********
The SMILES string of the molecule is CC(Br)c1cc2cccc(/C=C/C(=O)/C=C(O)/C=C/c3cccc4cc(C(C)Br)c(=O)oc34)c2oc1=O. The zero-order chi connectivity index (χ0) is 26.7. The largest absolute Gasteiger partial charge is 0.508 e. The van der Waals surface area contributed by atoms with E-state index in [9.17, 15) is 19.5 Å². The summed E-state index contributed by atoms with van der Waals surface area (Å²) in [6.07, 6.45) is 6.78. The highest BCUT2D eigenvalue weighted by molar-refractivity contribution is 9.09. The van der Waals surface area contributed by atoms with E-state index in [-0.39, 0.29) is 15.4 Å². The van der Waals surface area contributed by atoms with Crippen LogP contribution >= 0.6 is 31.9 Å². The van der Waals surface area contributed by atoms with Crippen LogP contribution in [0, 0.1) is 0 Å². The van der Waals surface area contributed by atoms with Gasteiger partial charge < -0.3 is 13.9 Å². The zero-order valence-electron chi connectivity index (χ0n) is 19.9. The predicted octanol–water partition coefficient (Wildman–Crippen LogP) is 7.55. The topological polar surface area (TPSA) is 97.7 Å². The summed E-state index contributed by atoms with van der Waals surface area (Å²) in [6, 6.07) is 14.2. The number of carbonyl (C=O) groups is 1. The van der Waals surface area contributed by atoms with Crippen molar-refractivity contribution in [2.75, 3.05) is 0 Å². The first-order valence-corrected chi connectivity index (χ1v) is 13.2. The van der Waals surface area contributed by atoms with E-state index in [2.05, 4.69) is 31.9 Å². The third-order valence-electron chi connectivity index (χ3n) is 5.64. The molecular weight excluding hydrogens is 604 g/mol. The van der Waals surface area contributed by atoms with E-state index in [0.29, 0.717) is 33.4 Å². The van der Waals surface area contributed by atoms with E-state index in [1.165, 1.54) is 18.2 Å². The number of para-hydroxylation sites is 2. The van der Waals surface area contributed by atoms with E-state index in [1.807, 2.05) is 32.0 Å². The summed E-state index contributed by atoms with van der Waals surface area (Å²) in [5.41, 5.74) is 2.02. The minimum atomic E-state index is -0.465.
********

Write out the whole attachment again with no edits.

The SMILES string of the molecule is CC(Br)c1cc2cccc(/C=C/C(=O)/C=C(O)/C=C/c3cccc4cc(C(C)Br)c(=O)oc34)c2oc1=O. The zero-order chi connectivity index (χ0) is 26.7. The largest absolute Gasteiger partial charge is 0.508 e. The van der Waals surface area contributed by atoms with E-state index in [9.17, 15) is 19.5 Å². The summed E-state index contributed by atoms with van der Waals surface area (Å²) in [6.07, 6.45) is 6.78. The highest BCUT2D eigenvalue weighted by molar-refractivity contribution is 9.09. The van der Waals surface area contributed by atoms with E-state index in [-0.39, 0.29) is 15.4 Å². The van der Waals surface area contributed by atoms with Crippen LogP contribution >= 0.6 is 31.9 Å². The van der Waals surface area contributed by atoms with Crippen LogP contribution in [0, 0.1) is 0 Å². The van der Waals surface area contributed by atoms with Gasteiger partial charge < -0.3 is 13.9 Å². The zero-order valence-electron chi connectivity index (χ0n) is 19.9. The predicted octanol–water partition coefficient (Wildman–Crippen LogP) is 7.55. The topological polar surface area (TPSA) is 97.7 Å². The summed E-state index contributed by atoms with van der Waals surface area (Å²) in [6, 6.07) is 14.2. The number of carbonyl (C=O) groups is 1. The van der Waals surface area contributed by atoms with Crippen molar-refractivity contribution in [2.75, 3.05) is 0 Å². The first-order valence-corrected chi connectivity index (χ1v) is 13.2. The van der Waals surface area contributed by atoms with E-state index in [2.05, 4.69) is 31.9 Å². The third-order valence-electron chi connectivity index (χ3n) is 5.64. The molecular weight excluding hydrogens is 604 g/mol. The van der Waals surface area contributed by atoms with E-state index in [0.29, 0.717) is 33.4 Å². The van der Waals surface area contributed by atoms with E-state index in [1.165, 1.54) is 18.2 Å². The number of para-hydroxylation sites is 2. The van der Waals surface area contributed by atoms with E-state index in [1.807, 2.05) is 32.0 Å². The summed E-state index contributed by atoms with van der Waals surface area (Å²) in [5.41, 5.74) is 2.02. The minimum atomic E-state index is -0.465.